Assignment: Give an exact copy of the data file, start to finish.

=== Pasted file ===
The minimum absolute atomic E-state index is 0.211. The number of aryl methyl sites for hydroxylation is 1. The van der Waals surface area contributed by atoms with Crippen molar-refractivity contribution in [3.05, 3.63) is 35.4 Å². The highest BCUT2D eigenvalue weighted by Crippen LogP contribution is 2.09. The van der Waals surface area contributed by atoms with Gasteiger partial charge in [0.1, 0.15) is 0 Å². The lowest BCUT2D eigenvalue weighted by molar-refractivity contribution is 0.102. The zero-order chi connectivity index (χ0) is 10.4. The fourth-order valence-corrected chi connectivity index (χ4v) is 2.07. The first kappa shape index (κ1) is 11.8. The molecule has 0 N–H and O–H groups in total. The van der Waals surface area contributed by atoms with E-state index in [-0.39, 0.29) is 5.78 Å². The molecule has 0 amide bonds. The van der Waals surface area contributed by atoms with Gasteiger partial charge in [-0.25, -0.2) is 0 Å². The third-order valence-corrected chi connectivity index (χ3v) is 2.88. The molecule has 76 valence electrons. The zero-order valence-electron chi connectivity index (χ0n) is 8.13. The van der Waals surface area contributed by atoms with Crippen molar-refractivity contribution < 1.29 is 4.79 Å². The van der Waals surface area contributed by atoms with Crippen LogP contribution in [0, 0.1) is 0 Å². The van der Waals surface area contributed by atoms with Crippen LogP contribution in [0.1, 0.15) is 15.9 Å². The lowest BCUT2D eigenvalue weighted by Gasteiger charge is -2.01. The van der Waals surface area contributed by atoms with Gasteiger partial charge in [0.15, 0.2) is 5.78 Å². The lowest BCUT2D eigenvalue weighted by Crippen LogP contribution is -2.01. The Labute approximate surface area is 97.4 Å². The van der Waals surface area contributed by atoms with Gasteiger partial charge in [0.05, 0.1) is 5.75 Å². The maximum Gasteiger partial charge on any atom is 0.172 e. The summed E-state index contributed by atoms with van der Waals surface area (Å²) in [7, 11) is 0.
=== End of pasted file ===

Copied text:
The minimum absolute atomic E-state index is 0.211. The number of aryl methyl sites for hydroxylation is 1. The van der Waals surface area contributed by atoms with Crippen molar-refractivity contribution in [3.05, 3.63) is 35.4 Å². The highest BCUT2D eigenvalue weighted by Crippen LogP contribution is 2.09. The van der Waals surface area contributed by atoms with Gasteiger partial charge in [0.1, 0.15) is 0 Å². The lowest BCUT2D eigenvalue weighted by molar-refractivity contribution is 0.102. The zero-order chi connectivity index (χ0) is 10.4. The fourth-order valence-corrected chi connectivity index (χ4v) is 2.07. The first kappa shape index (κ1) is 11.8. The molecule has 0 N–H and O–H groups in total. The van der Waals surface area contributed by atoms with E-state index in [-0.39, 0.29) is 5.78 Å². The molecule has 0 amide bonds. The van der Waals surface area contributed by atoms with Gasteiger partial charge in [-0.25, -0.2) is 0 Å². The third-order valence-corrected chi connectivity index (χ3v) is 2.88. The molecule has 76 valence electrons. The zero-order valence-electron chi connectivity index (χ0n) is 8.13. The van der Waals surface area contributed by atoms with Crippen molar-refractivity contribution < 1.29 is 4.79 Å². The van der Waals surface area contributed by atoms with Crippen LogP contribution in [0, 0.1) is 0 Å². The van der Waals surface area contributed by atoms with Crippen LogP contribution in [0.1, 0.15) is 15.9 Å². The lowest BCUT2D eigenvalue weighted by Gasteiger charge is -2.01. The van der Waals surface area contributed by atoms with Gasteiger partial charge in [0.15, 0.2) is 5.78 Å². The lowest BCUT2D eigenvalue weighted by Crippen LogP contribution is -2.01. The Labute approximate surface area is 97.4 Å². The van der Waals surface area contributed by atoms with Gasteiger partial charge in [0.05, 0.1) is 5.75 Å². The maximum Gasteiger partial charge on any atom is 0.172 e. The summed E-state index contributed by atoms with van der Waals surface area (Å²) in [7, 11) is 0.